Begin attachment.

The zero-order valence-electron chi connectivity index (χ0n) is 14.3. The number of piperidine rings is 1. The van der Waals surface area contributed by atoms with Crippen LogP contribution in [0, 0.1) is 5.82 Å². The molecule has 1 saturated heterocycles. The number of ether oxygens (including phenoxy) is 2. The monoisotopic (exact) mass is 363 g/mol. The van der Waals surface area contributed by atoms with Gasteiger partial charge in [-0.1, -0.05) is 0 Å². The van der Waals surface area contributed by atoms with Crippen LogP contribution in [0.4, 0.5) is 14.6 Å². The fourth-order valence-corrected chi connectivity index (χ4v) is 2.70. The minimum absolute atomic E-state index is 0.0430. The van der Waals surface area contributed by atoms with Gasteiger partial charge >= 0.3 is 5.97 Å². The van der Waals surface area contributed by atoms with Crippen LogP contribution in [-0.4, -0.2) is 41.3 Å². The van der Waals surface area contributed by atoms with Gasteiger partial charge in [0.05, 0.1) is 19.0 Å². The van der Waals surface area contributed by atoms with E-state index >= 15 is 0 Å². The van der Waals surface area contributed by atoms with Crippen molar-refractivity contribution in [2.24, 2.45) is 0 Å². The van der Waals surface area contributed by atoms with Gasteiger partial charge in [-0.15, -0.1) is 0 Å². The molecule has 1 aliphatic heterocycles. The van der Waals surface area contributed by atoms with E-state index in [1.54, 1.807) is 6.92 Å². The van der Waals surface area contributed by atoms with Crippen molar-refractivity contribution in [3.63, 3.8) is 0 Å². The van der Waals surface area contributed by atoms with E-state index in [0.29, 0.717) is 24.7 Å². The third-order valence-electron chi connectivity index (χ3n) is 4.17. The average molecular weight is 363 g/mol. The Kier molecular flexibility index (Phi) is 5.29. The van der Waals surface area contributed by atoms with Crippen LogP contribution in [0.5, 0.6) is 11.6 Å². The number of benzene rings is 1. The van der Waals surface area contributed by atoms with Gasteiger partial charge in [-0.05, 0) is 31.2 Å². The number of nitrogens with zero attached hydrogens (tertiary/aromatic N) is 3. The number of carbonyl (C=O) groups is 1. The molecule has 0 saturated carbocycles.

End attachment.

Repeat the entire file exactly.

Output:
The zero-order valence-electron chi connectivity index (χ0n) is 14.3. The number of piperidine rings is 1. The van der Waals surface area contributed by atoms with Crippen LogP contribution in [0, 0.1) is 5.82 Å². The molecule has 1 saturated heterocycles. The number of ether oxygens (including phenoxy) is 2. The monoisotopic (exact) mass is 363 g/mol. The van der Waals surface area contributed by atoms with Gasteiger partial charge in [-0.1, -0.05) is 0 Å². The van der Waals surface area contributed by atoms with Crippen LogP contribution in [0.4, 0.5) is 14.6 Å². The fourth-order valence-corrected chi connectivity index (χ4v) is 2.70. The minimum absolute atomic E-state index is 0.0430. The van der Waals surface area contributed by atoms with Gasteiger partial charge >= 0.3 is 5.97 Å². The van der Waals surface area contributed by atoms with Crippen LogP contribution in [-0.4, -0.2) is 41.3 Å². The van der Waals surface area contributed by atoms with Gasteiger partial charge in [0.05, 0.1) is 19.0 Å². The van der Waals surface area contributed by atoms with E-state index >= 15 is 0 Å². The van der Waals surface area contributed by atoms with Crippen molar-refractivity contribution in [2.24, 2.45) is 0 Å². The van der Waals surface area contributed by atoms with Gasteiger partial charge in [-0.15, -0.1) is 0 Å². The molecule has 1 aliphatic heterocycles. The van der Waals surface area contributed by atoms with E-state index in [1.54, 1.807) is 6.92 Å². The van der Waals surface area contributed by atoms with Crippen molar-refractivity contribution in [3.63, 3.8) is 0 Å². The van der Waals surface area contributed by atoms with E-state index in [0.29, 0.717) is 24.7 Å². The third-order valence-electron chi connectivity index (χ3n) is 4.17. The average molecular weight is 363 g/mol. The Kier molecular flexibility index (Phi) is 5.29. The van der Waals surface area contributed by atoms with Crippen LogP contribution in [0.5, 0.6) is 11.6 Å². The number of benzene rings is 1. The van der Waals surface area contributed by atoms with Gasteiger partial charge in [-0.05, 0) is 31.2 Å². The number of nitrogens with zero attached hydrogens (tertiary/aromatic N) is 3. The number of carbonyl (C=O) groups is 1. The molecule has 0 saturated carbocycles.